But depending is inconvenient…it requires patience. It forces you to wait around on someone else to teach you how to love. This means that while you’re waiting, you’ll fall flat on your face and make an utter fool of yourself many times before beginning to be able to love in a pure and charitable way. I despise the embarrassment. I hate looking weak. I can’t stand that people can see the gaping wounds in my heart, which are as blatant and ugly as the raging acne of a pubescent teen…but it’s ten times worse because I’m not a teen and it’s not acne.

…And here come the sins of vanity and pride. Why can’t I have a clean and attractive face devoid of the blemishes which reveal my radical dependency on Someone else?! This is what I call the Adonis vs. Sebastian dilemma. St. Sebastian, or “the Christian Adonis pierced by arrows” as Camille Paglia refers to him, was the the 3rd century Roman martyr who was tied to a tree and shot with arrows, then managed to escape alive, only to be ordered to be beaten to death with cudgels by none other than Emperor Diocletian, and then thrown in a sewer.

Hardly a glamorous death. Throughout history, he’s been depicted in art as the embodiment of the juxtaposition between youthful beauty and the tragedy of death. His lean and attractive body, pierced with arrows and blood trickling down, his face crying out in agony and at the same time praising God for allowing him the grace to be crowned a martyr, represents the triumph of Christian virtue over pagan aesthetic beauty, which is embodied by Sebastian’s counterpart, the Greek god Adonis. His youthful, attractive beauty, free of wounds and ugliness of any sort, diverges dramatically from the Christian notion of beauty and glory. For it is through the wounds and the ugliness of humanity that Christ manifests his goodness. It is the poor, the meek, and the humble who are blessed, rather than the rich, famous, and glamorous, because they are by their condition made more aware of their need for God’s grace and love than those who fool themselves into thinking they are self-sufficient.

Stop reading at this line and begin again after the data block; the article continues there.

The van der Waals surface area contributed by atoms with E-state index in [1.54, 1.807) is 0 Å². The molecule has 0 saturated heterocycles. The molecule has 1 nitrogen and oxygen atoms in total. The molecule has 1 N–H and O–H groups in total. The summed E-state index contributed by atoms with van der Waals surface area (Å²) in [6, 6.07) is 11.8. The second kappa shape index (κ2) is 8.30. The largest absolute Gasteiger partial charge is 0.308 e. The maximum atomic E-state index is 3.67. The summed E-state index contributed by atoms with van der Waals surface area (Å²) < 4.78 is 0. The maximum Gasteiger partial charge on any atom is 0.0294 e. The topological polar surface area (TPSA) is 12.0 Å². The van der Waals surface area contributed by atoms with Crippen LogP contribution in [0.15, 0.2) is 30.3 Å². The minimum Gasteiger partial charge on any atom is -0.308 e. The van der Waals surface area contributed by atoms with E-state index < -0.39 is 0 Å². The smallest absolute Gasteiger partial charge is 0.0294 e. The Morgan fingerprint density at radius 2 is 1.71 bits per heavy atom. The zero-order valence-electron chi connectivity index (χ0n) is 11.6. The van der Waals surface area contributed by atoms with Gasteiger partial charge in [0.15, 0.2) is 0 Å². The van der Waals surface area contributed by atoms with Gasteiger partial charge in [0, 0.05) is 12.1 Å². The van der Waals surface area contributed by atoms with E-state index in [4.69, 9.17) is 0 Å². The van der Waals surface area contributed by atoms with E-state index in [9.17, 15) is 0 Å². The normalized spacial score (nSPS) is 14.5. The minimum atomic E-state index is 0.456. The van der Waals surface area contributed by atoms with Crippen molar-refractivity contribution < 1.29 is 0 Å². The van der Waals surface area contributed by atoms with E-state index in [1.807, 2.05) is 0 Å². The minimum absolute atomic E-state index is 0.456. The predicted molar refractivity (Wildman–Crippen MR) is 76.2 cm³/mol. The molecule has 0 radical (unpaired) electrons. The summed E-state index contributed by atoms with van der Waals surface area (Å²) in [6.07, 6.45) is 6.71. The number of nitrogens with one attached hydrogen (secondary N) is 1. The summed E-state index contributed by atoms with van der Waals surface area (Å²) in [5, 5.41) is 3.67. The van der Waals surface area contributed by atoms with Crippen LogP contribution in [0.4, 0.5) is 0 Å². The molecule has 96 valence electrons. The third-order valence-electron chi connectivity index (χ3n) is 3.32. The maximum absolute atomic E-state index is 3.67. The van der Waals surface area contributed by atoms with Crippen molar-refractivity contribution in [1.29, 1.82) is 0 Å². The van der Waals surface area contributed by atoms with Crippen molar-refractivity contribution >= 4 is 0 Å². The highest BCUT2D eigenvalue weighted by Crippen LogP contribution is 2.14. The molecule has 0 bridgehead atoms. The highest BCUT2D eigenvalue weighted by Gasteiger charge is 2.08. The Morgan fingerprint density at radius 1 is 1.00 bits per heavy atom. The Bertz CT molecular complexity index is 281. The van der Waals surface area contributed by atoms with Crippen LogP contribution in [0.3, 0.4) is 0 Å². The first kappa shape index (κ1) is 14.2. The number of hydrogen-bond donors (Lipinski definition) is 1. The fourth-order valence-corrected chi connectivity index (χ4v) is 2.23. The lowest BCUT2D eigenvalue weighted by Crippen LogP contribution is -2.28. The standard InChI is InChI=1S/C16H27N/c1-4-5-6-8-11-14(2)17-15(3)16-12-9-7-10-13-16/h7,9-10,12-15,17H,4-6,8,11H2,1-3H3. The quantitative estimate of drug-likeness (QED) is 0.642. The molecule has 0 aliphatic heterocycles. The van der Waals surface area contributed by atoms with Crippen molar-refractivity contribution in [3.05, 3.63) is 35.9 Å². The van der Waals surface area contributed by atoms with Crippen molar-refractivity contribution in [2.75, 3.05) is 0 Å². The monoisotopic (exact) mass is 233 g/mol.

So back to me…(as you should know by now, I don’t last too long without reverting people’s attention to myself) I have a choice to make. Do I want to chase after the “glory” of perfection, without the blemishes of my neediness and sinfulness which, ugly and inconvenient as they are, keep me begging for Christ? Would I really be happier chasing after the ideal of Adonis, beautiful and strong as he may appear, rather than that of the wounded and ugly Sebastian, whose very wounds are the vessels through which Christ manifests true beauty and glory? Whenever I struggle with making this choice, it’s always a great help for me to look to the Eucharist. A piece of bread…flimsy, bland, easily broken, and bound to get stale and useless after a while…and at the same time, the means that Christ has chosen to make himself present to us. It turns out me and my embarrassing tendencies have a lot in common with that piece of bread.

All this for a little wafer? That escalated pretty quickly.